Isolation produces frustration. Frustration leads to many things – and some of them can be horrific. Martin McDonagh's The Beauty Queen of Leenane in Paul Kerryson's new production opens and closes with a rainfall.
In between we follow the disintegration of stay-at-home daughter Maureen, tasked by her married siblings with the care of their elderly mother.
At the start of the play, one has sympathy for the character. Nora Connolly's Mags, the endlessly demanding matriarch in her rocking chair is presented as a thoroughly unsavoury and manipulating old woman.
The catalyst is the return to their isolated village from England and now bound for America, that land of opportunity for so many Irish men, of Pato Dooley (Stephen Hogan).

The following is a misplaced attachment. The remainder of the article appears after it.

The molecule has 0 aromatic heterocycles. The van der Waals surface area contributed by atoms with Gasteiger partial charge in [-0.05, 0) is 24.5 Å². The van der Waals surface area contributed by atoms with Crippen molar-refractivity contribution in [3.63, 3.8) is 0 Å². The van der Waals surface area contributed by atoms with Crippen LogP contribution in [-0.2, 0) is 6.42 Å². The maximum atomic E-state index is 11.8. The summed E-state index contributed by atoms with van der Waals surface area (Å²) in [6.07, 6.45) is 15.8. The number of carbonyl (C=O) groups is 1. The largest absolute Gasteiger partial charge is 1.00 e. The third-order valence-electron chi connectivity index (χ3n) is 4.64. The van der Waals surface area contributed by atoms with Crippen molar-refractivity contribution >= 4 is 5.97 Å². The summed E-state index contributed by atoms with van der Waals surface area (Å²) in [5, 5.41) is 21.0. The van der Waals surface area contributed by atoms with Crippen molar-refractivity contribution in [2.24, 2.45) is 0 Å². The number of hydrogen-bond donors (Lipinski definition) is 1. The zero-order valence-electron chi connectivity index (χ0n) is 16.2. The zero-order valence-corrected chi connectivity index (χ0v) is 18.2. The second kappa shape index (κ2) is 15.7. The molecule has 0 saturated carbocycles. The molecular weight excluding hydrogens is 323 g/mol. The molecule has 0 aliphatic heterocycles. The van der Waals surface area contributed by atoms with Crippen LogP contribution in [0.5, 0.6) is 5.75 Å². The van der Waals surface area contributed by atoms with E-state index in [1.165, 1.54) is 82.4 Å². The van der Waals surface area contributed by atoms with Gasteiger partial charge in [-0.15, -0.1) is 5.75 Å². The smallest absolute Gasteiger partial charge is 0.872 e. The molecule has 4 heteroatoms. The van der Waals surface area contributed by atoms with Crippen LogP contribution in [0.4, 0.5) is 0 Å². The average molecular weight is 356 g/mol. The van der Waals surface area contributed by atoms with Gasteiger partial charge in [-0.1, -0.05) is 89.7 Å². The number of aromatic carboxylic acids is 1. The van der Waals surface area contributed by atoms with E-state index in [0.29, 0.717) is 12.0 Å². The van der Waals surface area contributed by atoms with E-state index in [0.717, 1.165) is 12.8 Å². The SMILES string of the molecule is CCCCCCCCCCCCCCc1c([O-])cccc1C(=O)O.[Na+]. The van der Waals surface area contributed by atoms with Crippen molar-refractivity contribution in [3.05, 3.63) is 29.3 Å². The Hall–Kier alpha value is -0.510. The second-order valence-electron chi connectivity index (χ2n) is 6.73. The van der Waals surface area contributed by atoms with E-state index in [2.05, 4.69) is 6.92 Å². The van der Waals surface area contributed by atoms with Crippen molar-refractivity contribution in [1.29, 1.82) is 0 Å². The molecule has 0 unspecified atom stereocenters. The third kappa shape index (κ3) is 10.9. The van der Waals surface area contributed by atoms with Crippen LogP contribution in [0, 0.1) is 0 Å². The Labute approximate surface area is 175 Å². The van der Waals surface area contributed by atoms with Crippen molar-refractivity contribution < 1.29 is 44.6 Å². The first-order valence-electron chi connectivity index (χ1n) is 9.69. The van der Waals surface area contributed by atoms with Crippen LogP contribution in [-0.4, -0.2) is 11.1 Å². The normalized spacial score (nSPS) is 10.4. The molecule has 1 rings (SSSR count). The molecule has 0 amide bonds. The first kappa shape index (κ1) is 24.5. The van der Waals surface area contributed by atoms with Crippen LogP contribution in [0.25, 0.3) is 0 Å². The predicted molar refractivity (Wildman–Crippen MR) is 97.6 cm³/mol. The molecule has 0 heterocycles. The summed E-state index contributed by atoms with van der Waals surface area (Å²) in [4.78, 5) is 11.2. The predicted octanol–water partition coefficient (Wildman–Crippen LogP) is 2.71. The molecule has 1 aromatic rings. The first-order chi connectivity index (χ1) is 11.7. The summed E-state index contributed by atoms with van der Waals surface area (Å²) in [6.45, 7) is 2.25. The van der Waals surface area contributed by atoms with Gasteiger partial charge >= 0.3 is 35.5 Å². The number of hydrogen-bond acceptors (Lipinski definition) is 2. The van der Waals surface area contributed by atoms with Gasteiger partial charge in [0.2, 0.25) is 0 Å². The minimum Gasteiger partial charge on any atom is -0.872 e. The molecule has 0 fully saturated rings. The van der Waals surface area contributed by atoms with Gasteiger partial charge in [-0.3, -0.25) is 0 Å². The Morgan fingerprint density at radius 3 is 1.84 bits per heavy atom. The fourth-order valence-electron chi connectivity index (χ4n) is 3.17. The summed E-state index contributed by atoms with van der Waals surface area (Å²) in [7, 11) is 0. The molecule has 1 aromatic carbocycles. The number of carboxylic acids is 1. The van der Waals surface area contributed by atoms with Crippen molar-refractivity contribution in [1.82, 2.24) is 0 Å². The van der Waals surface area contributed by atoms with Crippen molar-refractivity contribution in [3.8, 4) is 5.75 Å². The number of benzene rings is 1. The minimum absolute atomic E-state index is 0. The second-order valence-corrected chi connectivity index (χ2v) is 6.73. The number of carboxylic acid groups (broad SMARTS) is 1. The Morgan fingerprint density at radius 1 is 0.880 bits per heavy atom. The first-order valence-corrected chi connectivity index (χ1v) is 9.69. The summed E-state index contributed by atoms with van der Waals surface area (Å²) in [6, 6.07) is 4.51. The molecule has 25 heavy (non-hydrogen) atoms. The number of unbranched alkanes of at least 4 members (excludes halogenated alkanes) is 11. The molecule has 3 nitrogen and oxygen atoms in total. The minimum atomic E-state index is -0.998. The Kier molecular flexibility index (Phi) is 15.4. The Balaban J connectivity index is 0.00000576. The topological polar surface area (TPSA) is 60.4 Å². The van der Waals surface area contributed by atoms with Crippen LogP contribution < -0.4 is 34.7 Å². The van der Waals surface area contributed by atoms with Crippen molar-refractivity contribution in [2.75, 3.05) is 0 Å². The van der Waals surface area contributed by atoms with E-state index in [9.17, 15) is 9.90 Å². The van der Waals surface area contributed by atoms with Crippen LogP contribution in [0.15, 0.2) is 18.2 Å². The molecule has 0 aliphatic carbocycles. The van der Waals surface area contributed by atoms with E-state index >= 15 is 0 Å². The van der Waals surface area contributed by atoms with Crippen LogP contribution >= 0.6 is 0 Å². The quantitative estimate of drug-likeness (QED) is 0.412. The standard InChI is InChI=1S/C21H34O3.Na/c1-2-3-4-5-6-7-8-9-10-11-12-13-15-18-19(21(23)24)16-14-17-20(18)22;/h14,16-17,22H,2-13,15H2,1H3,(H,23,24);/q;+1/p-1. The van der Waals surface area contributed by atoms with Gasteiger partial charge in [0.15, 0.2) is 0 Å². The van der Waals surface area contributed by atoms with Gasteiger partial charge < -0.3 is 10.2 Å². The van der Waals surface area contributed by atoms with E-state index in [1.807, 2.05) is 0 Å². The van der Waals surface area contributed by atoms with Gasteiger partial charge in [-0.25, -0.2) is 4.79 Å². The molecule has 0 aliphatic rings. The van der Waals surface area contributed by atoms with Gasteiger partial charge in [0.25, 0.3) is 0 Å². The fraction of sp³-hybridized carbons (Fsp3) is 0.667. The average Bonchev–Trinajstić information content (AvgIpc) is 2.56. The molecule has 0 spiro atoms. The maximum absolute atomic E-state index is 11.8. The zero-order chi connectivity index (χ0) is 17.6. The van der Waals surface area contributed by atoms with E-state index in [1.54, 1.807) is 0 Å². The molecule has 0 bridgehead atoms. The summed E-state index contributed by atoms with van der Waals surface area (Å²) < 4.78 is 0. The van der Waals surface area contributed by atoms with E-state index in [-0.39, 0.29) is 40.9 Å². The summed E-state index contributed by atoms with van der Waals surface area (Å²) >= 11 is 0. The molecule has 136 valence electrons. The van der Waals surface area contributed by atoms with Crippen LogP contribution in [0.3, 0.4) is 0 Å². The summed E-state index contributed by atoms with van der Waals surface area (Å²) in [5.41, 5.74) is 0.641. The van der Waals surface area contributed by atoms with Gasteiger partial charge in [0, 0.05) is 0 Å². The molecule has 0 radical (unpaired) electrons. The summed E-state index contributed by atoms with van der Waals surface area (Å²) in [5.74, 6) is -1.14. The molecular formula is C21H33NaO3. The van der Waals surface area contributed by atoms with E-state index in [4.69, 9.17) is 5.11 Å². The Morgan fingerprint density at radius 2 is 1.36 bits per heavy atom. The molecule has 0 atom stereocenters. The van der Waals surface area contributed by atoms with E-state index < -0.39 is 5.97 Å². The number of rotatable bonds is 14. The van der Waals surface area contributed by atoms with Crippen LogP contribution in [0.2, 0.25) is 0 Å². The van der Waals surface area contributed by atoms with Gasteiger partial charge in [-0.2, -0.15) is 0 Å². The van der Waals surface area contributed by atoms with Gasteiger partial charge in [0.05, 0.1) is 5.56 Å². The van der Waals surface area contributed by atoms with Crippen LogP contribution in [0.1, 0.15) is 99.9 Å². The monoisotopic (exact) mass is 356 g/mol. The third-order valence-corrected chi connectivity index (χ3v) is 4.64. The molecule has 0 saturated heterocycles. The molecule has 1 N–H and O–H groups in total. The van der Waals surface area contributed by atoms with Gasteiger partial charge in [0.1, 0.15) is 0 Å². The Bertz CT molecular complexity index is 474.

This is Maureen's chance of escape, if only Mags and Pato's brother Ray (Andrew Macklin) will permit it. But wishful thinking is never going to make reality out of fantasy, as the dénouement makes clear. You can daydream as much as you like, but life is something different.
If Moran's portrayal of a woman obsessed past danger point is central to the whole story, Connolly runs her a close second. Hogan subtly indicates Pato's inner weaknesses as well as his outer strengths and Macklin gives us a young man brimming over with all the wrong sorts of impatience.
The fine set is by Juliet Shillingford. In Leicester it played in The Curve's studio space and the main auditorium of the Mercury Theatre has been adapted to create the same intimacy between stage and audience.